Khabib Nurmagomedov is in huge trouble, and it has nothing to do with what the UFC lightweight champion did inside the Octagon on Saturday night. He could end up losing his title over his post-fight antics, in which he climbed out of the Octagon and leaped into the crowd to attack Conor McGregor’s jiu-jitsu coach, Dillon Danis.

The incident with Khabib and his camp marred what was a dominating performance by the still-undefeated champion at UFC 229. He forced McGregor to submit with a neck crank in the fourth round, after controlling the ground game for the majority of the previous three rounds. He particularly pummeled McGregor when he had him pinned late in the second.

However, nobody is talking or thinking about Khabib’s convincing win over a worthy challenger. The discussion understandably surrounds his behavior after the fight – in addition to the actions of three members of his camp, which UFC president Dana White told reporters were arrested and then released after McGregor declined to press charges. Shortly after Khabib incited his brawl, two men presumably involved with Khabib entered the Octagon and attacked McGregor, sparking a second melee.

Via ESPN, White now says that Khabib could be stripped of his title, depending on the punishment he gets from the Nevada State Athletic Commission.

“It’s bad,” White said. “There’s gonna be an investigation … there’s gonna be big-money fines, and these guys are in big trouble.”

Khabib, a devout Muslim who hails from the republic of Dagestan in Russia, took offense to comments made by McGregor and others leading up to the fight regarding his family, religion, and ethnicity. That apparently caused his emotions to boil over after the fight. He cited his issues with McGregor’s rhetoric, as well as a prior incident in which McGregor attacked a bus belonging to his team in New York, when he offered a half-hearted apology for his actions in a post-fight press conference.

“First of all, I want to say sorry to the athletic commission, Nevada and sorry to Vegas. This is not my best side. I’m a human being, but I don’t understand how people can talk about jumping on the cage when he talks about my religion, he talks about my country, he talks about my father and he comes to Brooklyn and he broke the bus and almost killed a couple of people. What about this? Why are people talking about my jumping over the cage? I don’t understand. … You cannot talk about religion, you cannot talk about nations, you cannot talk about this stuff. This is for me very important.”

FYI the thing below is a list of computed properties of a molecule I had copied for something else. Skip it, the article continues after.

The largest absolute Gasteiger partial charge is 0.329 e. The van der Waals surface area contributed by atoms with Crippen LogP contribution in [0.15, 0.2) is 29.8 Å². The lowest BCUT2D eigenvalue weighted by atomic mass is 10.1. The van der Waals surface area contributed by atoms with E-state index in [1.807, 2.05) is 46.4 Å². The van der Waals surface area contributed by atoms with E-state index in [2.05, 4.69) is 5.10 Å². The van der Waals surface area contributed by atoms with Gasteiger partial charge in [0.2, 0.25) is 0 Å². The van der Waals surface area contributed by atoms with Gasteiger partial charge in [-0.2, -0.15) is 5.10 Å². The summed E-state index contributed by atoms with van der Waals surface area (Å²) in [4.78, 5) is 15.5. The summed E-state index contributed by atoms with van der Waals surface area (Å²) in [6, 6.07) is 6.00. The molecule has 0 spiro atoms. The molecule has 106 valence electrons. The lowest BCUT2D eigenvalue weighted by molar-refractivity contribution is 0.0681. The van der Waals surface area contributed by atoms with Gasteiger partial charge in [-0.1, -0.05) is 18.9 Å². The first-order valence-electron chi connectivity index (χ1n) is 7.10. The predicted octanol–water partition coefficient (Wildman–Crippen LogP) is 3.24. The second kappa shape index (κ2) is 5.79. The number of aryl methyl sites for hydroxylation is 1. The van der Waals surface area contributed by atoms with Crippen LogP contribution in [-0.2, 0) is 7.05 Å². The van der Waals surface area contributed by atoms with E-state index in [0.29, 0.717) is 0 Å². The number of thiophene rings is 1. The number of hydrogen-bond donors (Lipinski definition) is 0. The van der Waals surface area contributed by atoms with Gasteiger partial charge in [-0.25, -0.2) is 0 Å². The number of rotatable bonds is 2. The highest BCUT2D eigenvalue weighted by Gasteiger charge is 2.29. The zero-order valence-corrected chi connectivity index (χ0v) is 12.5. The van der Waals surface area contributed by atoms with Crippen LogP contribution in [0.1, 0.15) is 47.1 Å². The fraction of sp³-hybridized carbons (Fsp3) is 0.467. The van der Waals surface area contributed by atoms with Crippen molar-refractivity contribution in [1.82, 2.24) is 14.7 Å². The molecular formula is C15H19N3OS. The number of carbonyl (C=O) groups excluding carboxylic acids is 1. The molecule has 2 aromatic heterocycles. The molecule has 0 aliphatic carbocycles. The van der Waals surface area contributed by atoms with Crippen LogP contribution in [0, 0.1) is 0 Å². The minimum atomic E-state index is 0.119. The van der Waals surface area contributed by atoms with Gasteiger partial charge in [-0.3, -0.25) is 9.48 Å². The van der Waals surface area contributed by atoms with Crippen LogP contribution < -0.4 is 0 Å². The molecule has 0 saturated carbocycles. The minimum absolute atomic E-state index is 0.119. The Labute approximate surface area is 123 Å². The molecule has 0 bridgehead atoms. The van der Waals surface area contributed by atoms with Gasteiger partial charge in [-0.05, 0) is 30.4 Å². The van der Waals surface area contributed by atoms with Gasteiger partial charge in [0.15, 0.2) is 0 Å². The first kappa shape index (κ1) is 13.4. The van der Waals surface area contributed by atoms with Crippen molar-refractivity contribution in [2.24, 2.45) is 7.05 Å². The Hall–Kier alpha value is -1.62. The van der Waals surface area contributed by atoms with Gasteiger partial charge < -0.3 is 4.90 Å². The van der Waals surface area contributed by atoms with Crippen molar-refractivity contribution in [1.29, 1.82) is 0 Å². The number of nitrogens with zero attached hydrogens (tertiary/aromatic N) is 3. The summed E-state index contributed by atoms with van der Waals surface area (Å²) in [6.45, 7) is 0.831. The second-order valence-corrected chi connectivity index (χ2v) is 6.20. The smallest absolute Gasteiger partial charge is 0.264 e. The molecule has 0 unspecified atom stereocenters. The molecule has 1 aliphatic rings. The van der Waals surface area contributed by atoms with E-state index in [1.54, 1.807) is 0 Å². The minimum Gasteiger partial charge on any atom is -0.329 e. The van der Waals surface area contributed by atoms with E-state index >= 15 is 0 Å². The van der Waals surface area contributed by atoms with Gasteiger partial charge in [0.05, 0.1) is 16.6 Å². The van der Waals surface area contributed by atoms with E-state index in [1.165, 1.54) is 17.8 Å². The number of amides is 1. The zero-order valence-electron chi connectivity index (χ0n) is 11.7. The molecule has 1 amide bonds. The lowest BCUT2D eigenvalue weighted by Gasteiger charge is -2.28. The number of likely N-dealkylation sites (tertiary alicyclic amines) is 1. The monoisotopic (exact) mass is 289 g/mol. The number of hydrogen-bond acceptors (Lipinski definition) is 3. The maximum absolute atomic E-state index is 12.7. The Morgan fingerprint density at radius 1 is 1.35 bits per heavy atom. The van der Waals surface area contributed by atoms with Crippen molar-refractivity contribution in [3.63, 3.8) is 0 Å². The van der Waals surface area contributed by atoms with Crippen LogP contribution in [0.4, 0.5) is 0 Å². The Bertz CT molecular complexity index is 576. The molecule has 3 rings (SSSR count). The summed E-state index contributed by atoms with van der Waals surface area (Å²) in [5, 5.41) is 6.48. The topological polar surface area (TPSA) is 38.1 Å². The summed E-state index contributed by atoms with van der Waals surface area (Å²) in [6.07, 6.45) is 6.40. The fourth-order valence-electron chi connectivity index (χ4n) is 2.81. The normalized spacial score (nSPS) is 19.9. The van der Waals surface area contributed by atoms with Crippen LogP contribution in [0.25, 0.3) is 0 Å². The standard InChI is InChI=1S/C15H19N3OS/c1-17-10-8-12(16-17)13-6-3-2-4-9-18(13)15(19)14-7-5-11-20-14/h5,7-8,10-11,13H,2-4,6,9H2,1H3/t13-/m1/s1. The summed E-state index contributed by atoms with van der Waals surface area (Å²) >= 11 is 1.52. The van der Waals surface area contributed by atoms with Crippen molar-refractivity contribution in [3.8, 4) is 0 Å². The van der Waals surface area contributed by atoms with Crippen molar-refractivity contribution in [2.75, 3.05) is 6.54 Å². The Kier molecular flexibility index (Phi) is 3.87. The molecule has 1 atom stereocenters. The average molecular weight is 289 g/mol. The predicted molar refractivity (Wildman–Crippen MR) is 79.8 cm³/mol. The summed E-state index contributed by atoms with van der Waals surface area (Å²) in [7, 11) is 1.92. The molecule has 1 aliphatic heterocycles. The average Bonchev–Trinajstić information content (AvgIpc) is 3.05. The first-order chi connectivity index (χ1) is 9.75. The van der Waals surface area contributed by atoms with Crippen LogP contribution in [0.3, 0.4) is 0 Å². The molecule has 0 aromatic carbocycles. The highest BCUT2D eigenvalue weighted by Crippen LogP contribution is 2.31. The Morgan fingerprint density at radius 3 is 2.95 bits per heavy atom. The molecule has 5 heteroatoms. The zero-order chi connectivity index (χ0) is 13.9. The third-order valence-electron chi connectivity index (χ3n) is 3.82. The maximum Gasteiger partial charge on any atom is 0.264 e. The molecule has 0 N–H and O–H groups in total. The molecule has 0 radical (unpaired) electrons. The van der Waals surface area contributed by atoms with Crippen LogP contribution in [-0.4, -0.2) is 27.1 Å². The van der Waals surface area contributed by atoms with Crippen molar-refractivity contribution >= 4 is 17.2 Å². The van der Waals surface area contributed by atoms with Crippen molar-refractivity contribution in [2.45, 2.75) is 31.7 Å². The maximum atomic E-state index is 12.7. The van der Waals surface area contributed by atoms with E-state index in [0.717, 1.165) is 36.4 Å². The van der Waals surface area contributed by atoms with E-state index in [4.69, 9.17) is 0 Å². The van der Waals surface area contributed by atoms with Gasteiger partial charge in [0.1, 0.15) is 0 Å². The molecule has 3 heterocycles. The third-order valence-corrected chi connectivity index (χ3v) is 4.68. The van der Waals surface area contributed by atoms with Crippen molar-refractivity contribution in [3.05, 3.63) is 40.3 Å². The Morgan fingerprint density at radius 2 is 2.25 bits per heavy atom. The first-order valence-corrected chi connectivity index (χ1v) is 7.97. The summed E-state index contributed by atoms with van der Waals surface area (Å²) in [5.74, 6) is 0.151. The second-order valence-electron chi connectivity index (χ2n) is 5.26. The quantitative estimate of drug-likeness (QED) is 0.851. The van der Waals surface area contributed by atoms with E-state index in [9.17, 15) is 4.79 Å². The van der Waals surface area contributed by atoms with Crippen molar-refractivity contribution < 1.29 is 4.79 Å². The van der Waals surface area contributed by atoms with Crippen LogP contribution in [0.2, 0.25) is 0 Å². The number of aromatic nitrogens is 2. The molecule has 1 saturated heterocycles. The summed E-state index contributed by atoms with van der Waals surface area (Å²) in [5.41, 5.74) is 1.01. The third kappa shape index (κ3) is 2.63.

Oct 6, 2018; Las Vegas, NV, USA; Conor McGregor (blue gloves) taps out against Khabib Nurmagomedov (red gloves) during UFC 229 at T-Mobile Arena. (Stephen R. Sylvanie-USA TODAY Sports)

Oct 6, 2018; Las Vegas, NV, USA; Conor McGregor (blue gloves) taps out against Khabib Nurmagomedov (red gloves) during UFC 229 at T-Mobile Arena. (Stephen R. Sylvanie-USA TODAY Sports)

There’s no excuse for what Khabib did and he should expect to be hit hard for it. The commission is already withholding his check as it investigates the incident. It’s up in the air whether he’ll even be able to fight in Nevada again. So losing his title should be considered as one of the most likely punishments, and one of the smaller ones he will face.

If and when he’s allowed to fight again, Khabib’s rematch with McGregor will be that much more anticipated after what transpired on Saturday.

— By Matt Dolloff,

Matt Dolloff is a digital producer for Any opinions expressed do not necessarily reflect those of 98.5 The Sports Hub, Beasley Media Group, or any subsidiaries. Have a news tip, question, or comment for Matt? Follow him on Twitter @mattdolloff or email him at